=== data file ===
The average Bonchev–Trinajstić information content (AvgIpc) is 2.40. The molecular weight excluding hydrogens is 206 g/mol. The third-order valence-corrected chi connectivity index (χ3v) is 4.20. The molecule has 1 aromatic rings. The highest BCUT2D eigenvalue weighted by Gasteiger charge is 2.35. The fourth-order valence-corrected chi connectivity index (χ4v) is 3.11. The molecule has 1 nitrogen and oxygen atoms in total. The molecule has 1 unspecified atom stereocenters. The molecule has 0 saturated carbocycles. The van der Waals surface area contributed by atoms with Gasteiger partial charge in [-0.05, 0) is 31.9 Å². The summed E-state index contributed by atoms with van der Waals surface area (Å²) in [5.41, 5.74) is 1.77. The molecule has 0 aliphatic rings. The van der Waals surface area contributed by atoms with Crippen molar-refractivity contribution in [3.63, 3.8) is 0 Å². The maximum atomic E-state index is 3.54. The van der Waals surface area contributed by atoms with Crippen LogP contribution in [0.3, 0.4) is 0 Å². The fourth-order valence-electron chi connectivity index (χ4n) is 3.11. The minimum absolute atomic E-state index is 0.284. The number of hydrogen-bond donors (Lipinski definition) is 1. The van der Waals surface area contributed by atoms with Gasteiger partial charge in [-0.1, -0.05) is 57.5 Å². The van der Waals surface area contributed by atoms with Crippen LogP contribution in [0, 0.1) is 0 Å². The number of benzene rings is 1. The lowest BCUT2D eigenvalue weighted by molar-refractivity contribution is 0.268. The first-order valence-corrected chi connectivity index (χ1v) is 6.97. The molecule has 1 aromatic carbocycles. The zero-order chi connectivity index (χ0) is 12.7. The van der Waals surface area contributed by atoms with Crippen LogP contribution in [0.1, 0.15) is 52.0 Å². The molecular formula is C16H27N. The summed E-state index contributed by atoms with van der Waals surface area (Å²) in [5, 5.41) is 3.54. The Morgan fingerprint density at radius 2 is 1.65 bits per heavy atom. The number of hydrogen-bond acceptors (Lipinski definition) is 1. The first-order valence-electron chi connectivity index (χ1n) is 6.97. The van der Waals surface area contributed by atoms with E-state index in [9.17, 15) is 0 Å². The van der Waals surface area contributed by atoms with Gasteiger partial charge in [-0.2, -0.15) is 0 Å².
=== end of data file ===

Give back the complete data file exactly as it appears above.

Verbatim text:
The average Bonchev–Trinajstić information content (AvgIpc) is 2.40. The molecular weight excluding hydrogens is 206 g/mol. The third-order valence-corrected chi connectivity index (χ3v) is 4.20. The molecule has 1 aromatic rings. The highest BCUT2D eigenvalue weighted by Gasteiger charge is 2.35. The fourth-order valence-corrected chi connectivity index (χ4v) is 3.11. The molecule has 1 nitrogen and oxygen atoms in total. The molecule has 1 unspecified atom stereocenters. The molecule has 0 saturated carbocycles. The van der Waals surface area contributed by atoms with Gasteiger partial charge in [-0.05, 0) is 31.9 Å². The summed E-state index contributed by atoms with van der Waals surface area (Å²) in [5.41, 5.74) is 1.77. The molecule has 0 aliphatic rings. The van der Waals surface area contributed by atoms with Crippen molar-refractivity contribution in [3.63, 3.8) is 0 Å². The maximum atomic E-state index is 3.54. The van der Waals surface area contributed by atoms with Crippen LogP contribution in [0.3, 0.4) is 0 Å². The fourth-order valence-electron chi connectivity index (χ4n) is 3.11. The minimum absolute atomic E-state index is 0.284. The number of hydrogen-bond donors (Lipinski definition) is 1. The van der Waals surface area contributed by atoms with Gasteiger partial charge in [-0.1, -0.05) is 57.5 Å². The van der Waals surface area contributed by atoms with Crippen LogP contribution in [0, 0.1) is 0 Å². The number of benzene rings is 1. The lowest BCUT2D eigenvalue weighted by molar-refractivity contribution is 0.268. The first-order valence-corrected chi connectivity index (χ1v) is 6.97. The molecule has 1 aromatic carbocycles. The zero-order chi connectivity index (χ0) is 12.7. The van der Waals surface area contributed by atoms with Crippen LogP contribution in [0.1, 0.15) is 52.0 Å². The molecular formula is C16H27N. The summed E-state index contributed by atoms with van der Waals surface area (Å²) in [5, 5.41) is 3.54. The Morgan fingerprint density at radius 2 is 1.65 bits per heavy atom. The number of hydrogen-bond acceptors (Lipinski definition) is 1. The first-order valence-electron chi connectivity index (χ1n) is 6.97. The van der Waals surface area contributed by atoms with E-state index in [9.17, 15) is 0 Å². The van der Waals surface area contributed by atoms with Gasteiger partial charge in [-0.2, -0.15) is 0 Å².